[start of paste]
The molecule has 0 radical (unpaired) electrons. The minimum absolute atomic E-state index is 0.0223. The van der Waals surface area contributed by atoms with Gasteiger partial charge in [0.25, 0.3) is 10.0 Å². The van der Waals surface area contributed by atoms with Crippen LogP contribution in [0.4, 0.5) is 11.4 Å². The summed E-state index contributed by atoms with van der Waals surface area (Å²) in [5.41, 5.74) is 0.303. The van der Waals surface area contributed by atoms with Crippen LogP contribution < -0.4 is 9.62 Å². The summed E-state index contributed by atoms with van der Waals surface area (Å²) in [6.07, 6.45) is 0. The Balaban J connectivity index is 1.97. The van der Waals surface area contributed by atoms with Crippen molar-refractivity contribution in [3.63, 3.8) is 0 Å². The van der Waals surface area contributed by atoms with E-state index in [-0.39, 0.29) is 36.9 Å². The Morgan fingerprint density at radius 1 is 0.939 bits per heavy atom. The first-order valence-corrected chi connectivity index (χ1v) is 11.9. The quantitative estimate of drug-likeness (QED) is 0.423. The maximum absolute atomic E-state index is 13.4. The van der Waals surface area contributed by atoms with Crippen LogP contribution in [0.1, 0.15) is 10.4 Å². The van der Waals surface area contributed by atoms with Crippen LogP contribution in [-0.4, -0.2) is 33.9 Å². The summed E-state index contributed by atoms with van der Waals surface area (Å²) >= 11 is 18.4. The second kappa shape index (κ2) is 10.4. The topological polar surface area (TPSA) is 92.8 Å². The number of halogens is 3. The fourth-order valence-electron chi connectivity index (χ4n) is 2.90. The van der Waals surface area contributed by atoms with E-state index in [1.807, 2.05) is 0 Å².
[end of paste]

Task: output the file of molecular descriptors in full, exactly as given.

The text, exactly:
The molecule has 0 radical (unpaired) electrons. The minimum absolute atomic E-state index is 0.0223. The van der Waals surface area contributed by atoms with Gasteiger partial charge in [0.25, 0.3) is 10.0 Å². The van der Waals surface area contributed by atoms with Crippen LogP contribution in [0.4, 0.5) is 11.4 Å². The summed E-state index contributed by atoms with van der Waals surface area (Å²) in [5.41, 5.74) is 0.303. The van der Waals surface area contributed by atoms with Crippen LogP contribution < -0.4 is 9.62 Å². The summed E-state index contributed by atoms with van der Waals surface area (Å²) in [6.07, 6.45) is 0. The Balaban J connectivity index is 1.97. The van der Waals surface area contributed by atoms with Crippen molar-refractivity contribution in [3.63, 3.8) is 0 Å². The van der Waals surface area contributed by atoms with E-state index in [-0.39, 0.29) is 36.9 Å². The Morgan fingerprint density at radius 1 is 0.939 bits per heavy atom. The first-order valence-corrected chi connectivity index (χ1v) is 11.9. The quantitative estimate of drug-likeness (QED) is 0.423. The maximum absolute atomic E-state index is 13.4. The van der Waals surface area contributed by atoms with Crippen LogP contribution in [0.1, 0.15) is 10.4 Å². The van der Waals surface area contributed by atoms with Crippen LogP contribution in [-0.4, -0.2) is 33.9 Å². The summed E-state index contributed by atoms with van der Waals surface area (Å²) >= 11 is 18.4. The second kappa shape index (κ2) is 10.4. The topological polar surface area (TPSA) is 92.8 Å². The number of halogens is 3. The fourth-order valence-electron chi connectivity index (χ4n) is 2.90. The van der Waals surface area contributed by atoms with E-state index in [1.807, 2.05) is 0 Å².